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NEWSLETTER Volume 2, Issue 3

Preventing Torture Framing the Issue

May 2008

within the fight against terrorism Inside this issue:

Kenya: stop persecution in the fight against terrorism

Kenya: stop persecution in the fight against terror-

by Brandy Bauer, Senior Communications Officer, IRCT


Since the 1998 bombing of the U.S. Embassy in Nairobi and the subsequent 2002 bombing of a hotel in Mombasa, the government of Kenya has stepped up measures to thwart terrorist attacks. The country established an antiterrorism unit within its police force, set up a National Counter-Terrorism Centre under the responsibility of the National Security and Intelligence Service, and became party to all 12 international conventions related to terrorism. Over the past few years, numerous human rights groups have accused Kenyan authorities of using the rhetoric of fighting terrorism to commit abuses against persons solely because of their ethnic, religious or racial background. The most recent example of such abuse is ongoing in the Mt Elgon area of western Kenya. Since 2005, a guerrilla militia group called the Sabaot Land Defence Force (SLDF) – drawn from the ethnic Sabaot people – has committed numerous atrocities against citizens in the area, including rape, murder, torture and theft or

destruction of property. First perceived as a loosely organised gang, the Kenyan authorities subsequently have deemed the SLDF to be an enemy of the state. In March of this year, the Kenyan military launched Operation Okoa Maisha, an effort to eradicate the SLDF and restore peace to the region. During the operation, police and military personnel sought to arrest SLDF members and recover illegal weapons. However, human rights organisations working in the area observed that instead of flushing out SLDF members, the police and military were conducting a broad campaign of torture and intimidation of civilians. The Independent MedicoLegal Unit (IMLU) – a registered nongovernmental organisation that seeks to promote the rights of torture victims and protect Kenyans from stateperpetrated violence – conducted a fact-finding mission to the region to interview and record the testimony of persons who claimed to have been tortured. IMLU also instructed a team of independent medical experts to carry out a

subsequent forensic medical examination of these persons, utilising the Istanbul Protocol, an internationally recognised instrument for the effective investigation and documentation of torture.1 In a preliminary report published together with the International Commission of Jurists-Kenya (IC J-K) and Child Legal Action Network, IMLU provides evidence that the allegations are true: the Kenyan military did perpetrate acts of torture against hundreds of civilians rounded up during Operation Okoa Maisha.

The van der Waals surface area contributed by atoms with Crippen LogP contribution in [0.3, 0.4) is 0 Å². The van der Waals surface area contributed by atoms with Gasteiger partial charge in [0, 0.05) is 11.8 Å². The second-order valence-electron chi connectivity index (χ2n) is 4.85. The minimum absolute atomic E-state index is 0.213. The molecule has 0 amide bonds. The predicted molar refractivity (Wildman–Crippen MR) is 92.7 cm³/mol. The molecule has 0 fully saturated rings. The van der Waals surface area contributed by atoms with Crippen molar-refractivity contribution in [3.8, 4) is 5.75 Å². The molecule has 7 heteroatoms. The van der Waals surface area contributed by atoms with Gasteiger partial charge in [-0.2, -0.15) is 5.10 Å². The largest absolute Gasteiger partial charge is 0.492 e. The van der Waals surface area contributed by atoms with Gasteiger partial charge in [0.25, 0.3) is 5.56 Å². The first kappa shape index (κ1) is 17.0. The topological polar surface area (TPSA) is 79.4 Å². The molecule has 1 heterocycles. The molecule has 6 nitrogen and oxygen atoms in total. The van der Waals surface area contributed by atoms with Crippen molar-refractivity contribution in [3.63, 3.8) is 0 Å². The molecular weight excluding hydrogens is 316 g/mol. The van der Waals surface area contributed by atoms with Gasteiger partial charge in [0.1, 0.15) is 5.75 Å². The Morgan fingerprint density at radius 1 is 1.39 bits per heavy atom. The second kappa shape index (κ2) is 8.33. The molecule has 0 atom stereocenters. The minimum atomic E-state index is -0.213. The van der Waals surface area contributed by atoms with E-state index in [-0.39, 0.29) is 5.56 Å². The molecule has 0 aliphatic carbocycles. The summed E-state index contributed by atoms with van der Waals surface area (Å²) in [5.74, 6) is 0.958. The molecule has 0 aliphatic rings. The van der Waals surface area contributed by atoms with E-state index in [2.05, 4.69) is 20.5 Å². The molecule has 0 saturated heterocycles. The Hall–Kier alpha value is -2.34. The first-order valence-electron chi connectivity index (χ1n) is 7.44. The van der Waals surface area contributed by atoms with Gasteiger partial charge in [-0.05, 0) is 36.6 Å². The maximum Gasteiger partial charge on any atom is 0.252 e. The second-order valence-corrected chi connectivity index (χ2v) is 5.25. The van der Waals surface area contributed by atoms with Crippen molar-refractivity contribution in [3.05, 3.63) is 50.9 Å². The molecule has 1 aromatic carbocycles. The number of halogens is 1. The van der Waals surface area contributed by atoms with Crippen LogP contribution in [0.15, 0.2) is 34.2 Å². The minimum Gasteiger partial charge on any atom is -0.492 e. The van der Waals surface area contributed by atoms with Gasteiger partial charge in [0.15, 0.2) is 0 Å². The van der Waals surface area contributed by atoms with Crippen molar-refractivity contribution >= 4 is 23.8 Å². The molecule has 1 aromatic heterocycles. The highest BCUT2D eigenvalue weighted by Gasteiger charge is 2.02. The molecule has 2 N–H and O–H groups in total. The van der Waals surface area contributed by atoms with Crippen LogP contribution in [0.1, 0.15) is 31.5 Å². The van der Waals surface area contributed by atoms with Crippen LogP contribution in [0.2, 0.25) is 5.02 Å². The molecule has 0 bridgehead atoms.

Spotlight on: the Philippines


Recommended reading


All of the arrests were characterised by an element of ambush by military officers, who burst into homes or violently seized the men while they carried out their daily business. In some cases police officers deceived those being arrested by requesting the men accompany them to a place where they would be given a card showing that they are not members of the SLDF (in which case they willingly complied). Later the arrestees were put into army trucks and taken to torture camps.

Almost all of those interviewed claimed the military carried out torture, though a few also claimed the police tortured them during their arrest or transfer to stations/courts.

• More than 400 torture

• The majority of those accused were males between the ages of 20 and 30.


Reporting on torture in the context of the “war on terrorism”

Some of the key findings from the IMLU team include the following: survivors had been remanded at nearby Bungoma Prison after being charged at the local law courts. The prison’s officer-incharge noted that this represented an almost doubling in the number of prisoners since the operation began.


Volume 2, Issue 3